Not only detox, but retox(ification) arises from an unbalanced metabolism under physiological stress as fastening or starvation. There are several more acid formation mechanisms. But this stuff is of minimal practical value for us, even for a clinical MD. Only the end result is of interest: What can we do?
Fruits are alkaline, but only after the burning in the powerplant of the cells, the mitochondria. Primary they are acidifying. One of the purposes of fruit acids is to prevents animals from eating them before the seeds are matured. When the fruit ripens, they develope small amounts of alcohols which neutralize the acids to produce esters, those highly aromatic, bouquet-giving paradise compounds we love the fruits for.
Most of us eat our fruits un-ripened, because we really don't know the taste of a ripen fruit. I bet you eat your bananas yellow...
A ripe banana has brown spots, wait for them, Buy your bananas green or green-yellow and hang them up --- bunches in different ripeness stages.
I understand from the thread What did you eat today? that most your guys are on a high-fruit low calorie diet. Green leaves have complimentary minerals to fruits. Chlorophyll is based on magnesium. Calcium, magnesium, iron and zinc are the top of the anti-fatigue iceberg. Muscles need calcium to tighten and magnesium to relax. Minerals/elements are important.
Improve your stuff with at least green leaves daily the minerals.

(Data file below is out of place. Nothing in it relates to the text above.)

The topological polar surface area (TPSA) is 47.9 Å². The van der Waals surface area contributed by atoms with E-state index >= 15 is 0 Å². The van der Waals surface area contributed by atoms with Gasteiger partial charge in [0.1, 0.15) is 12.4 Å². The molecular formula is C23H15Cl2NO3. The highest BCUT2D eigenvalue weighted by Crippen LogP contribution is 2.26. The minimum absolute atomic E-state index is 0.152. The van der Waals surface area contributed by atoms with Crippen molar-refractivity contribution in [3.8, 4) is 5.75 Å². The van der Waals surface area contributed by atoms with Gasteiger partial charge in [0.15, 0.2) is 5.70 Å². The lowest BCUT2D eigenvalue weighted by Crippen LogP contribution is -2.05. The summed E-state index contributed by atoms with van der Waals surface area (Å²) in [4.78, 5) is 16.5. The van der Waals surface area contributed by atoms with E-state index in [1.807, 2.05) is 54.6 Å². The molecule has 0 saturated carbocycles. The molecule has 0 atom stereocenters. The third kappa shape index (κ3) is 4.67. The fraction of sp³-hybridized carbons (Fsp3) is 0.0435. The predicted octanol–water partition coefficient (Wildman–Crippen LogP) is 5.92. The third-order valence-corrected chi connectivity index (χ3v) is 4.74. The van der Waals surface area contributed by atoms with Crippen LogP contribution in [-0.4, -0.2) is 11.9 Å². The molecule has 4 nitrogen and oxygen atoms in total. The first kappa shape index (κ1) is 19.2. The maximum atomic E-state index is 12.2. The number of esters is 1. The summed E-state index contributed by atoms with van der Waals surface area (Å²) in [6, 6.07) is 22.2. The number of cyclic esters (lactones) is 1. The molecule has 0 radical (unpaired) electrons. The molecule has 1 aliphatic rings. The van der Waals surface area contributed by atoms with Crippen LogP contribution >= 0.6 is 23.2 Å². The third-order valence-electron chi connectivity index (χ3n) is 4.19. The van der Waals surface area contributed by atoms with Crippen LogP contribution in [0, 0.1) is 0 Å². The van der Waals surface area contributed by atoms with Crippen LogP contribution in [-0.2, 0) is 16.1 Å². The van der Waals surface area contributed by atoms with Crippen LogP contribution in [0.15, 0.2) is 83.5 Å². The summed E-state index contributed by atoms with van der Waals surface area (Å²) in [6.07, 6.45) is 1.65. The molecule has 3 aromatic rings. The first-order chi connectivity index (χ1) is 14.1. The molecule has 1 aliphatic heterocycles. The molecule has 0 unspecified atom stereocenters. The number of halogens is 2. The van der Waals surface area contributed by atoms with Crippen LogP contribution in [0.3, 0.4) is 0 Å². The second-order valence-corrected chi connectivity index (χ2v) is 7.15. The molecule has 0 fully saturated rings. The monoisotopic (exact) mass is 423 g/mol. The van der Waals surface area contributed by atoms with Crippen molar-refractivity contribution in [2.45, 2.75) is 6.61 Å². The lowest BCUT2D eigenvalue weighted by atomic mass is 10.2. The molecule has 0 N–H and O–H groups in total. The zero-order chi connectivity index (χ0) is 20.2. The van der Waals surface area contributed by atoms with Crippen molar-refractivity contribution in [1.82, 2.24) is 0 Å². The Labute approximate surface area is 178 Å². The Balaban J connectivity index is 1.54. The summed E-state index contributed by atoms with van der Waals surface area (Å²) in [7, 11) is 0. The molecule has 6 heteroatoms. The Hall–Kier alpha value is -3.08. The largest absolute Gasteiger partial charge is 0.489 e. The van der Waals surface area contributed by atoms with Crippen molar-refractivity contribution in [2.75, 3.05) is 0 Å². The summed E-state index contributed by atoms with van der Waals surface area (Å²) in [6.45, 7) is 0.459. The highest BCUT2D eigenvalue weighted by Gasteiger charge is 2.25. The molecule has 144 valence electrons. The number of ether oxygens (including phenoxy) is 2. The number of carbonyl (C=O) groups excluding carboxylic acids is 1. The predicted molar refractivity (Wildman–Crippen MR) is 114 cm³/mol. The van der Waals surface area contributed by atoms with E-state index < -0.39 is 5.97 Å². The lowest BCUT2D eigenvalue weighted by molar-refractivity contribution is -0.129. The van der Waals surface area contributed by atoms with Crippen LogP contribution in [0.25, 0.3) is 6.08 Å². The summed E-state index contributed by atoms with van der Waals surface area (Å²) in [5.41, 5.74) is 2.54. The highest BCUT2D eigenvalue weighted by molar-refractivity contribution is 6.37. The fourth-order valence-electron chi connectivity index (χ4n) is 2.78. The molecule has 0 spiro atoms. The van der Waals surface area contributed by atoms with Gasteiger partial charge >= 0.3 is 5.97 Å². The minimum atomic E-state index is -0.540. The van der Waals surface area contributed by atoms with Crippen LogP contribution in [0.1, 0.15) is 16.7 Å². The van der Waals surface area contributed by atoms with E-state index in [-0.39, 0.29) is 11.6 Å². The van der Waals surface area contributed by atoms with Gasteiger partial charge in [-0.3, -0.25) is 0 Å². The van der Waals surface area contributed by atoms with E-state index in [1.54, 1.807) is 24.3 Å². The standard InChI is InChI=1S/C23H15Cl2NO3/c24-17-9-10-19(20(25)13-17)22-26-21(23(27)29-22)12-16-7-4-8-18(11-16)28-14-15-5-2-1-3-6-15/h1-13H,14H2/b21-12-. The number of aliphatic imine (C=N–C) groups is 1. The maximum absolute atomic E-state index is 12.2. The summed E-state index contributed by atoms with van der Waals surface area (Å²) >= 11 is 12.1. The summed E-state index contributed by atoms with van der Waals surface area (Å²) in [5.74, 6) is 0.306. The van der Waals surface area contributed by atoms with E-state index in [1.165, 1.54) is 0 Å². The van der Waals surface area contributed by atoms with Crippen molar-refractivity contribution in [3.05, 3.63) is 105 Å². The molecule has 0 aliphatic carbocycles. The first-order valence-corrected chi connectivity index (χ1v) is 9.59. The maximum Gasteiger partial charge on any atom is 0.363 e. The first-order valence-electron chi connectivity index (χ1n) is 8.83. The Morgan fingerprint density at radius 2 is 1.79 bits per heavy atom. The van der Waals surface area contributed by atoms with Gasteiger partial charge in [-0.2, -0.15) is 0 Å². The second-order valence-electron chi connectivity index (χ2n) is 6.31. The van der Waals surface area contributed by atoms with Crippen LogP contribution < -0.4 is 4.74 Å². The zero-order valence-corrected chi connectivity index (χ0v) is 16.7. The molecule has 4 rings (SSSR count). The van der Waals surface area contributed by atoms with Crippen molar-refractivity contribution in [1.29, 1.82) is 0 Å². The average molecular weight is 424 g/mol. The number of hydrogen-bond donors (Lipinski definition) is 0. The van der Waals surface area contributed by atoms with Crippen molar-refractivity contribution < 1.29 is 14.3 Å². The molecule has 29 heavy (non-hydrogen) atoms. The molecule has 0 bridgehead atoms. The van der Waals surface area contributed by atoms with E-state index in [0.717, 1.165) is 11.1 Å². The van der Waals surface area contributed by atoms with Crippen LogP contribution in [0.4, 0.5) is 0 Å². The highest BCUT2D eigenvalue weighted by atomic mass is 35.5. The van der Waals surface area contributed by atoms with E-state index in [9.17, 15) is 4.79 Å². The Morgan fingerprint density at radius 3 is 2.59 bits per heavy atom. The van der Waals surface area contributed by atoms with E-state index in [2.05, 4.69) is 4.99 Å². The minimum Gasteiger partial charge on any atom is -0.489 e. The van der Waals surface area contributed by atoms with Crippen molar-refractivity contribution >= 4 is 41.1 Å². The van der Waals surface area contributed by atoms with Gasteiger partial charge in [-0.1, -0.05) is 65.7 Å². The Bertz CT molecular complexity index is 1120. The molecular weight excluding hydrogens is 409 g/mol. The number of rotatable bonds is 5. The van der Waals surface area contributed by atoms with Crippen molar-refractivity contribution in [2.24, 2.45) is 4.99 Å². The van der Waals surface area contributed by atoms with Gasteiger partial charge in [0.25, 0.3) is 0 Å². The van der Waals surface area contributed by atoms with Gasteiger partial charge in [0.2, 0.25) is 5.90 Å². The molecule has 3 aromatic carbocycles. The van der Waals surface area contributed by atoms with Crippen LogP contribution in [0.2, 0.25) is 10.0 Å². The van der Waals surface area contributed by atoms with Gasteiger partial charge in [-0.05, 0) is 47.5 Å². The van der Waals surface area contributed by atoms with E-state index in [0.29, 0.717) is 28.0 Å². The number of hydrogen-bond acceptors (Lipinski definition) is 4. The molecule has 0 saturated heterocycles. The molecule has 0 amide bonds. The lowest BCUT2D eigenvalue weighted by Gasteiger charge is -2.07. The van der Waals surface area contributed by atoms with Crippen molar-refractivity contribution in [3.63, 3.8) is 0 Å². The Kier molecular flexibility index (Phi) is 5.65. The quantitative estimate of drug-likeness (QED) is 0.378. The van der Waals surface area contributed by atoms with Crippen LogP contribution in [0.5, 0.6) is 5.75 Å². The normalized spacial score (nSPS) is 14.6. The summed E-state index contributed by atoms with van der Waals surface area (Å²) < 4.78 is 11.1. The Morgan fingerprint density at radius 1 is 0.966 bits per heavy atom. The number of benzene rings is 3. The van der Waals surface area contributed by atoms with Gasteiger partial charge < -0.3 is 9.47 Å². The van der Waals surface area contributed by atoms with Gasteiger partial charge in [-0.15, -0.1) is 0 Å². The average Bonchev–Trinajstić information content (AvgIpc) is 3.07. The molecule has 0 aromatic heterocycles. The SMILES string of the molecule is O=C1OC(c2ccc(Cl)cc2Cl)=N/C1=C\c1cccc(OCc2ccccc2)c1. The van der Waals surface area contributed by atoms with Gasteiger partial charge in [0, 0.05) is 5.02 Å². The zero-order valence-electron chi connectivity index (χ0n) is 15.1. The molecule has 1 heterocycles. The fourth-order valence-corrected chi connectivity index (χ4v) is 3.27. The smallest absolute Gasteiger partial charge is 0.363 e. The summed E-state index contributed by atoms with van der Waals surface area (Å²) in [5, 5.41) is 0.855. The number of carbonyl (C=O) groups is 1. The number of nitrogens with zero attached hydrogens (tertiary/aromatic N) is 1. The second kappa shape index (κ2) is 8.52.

Eat your fruit ripe - to avoid primary acidifying and mineral disturbances.
Drink water - good on a weightloosing diet.
Don't give up!
When you reach your ideal weight and have balanced your raw-vegan food you are on a luxurious, sumptuous cruiser.
07-23-2006, 02:00 PM
Loads of information to think about but the thing that jumps out at me the most is the amount of fat I was taking in.
I'm thinking that I may just use Alissa's book and go through 4 weeks using her recipes as she lays them out and adding fruit and veggies as needed. If that goes well I may just start over at week 1 and do the whole 4 weeks again. I'll keep careful tabs on how I'm feeling up to that point and if I'm feeling great I may just jump back in at week 1 and do another round. Some might say that's a boring plan but I can't imagine that the menus she lists in her book would be less than adequate and I can always sub a similar recipe for one listed if I'm feeling totally at loose ends. When and if the fatigue hits I'll reassess and ask for additional help if I need it at that point.
Thanks to everyone!
07-25-2006, 03:18 AM
I had the same enormous fatigue set in too. I craved protein like you too, and was a frequent meat eater before going raw. At first I had the feeling of overwhelming well-being and energy while feeling tired and lousy from detox (concurrently- weird I know, but I can't explain it). I stoppped being raw for three weeks, and am now back to being raw for about two months. Hemp is the main difference for me right now, and I find it not only takes care of my meat/egg cravings, but my energy too. I eat it plain and eat a varied raw diet too with lots of greens, or green smoothies and fruit and veg. etc Another thing I've found that gives me profound energy is carrot, celery, apple juice.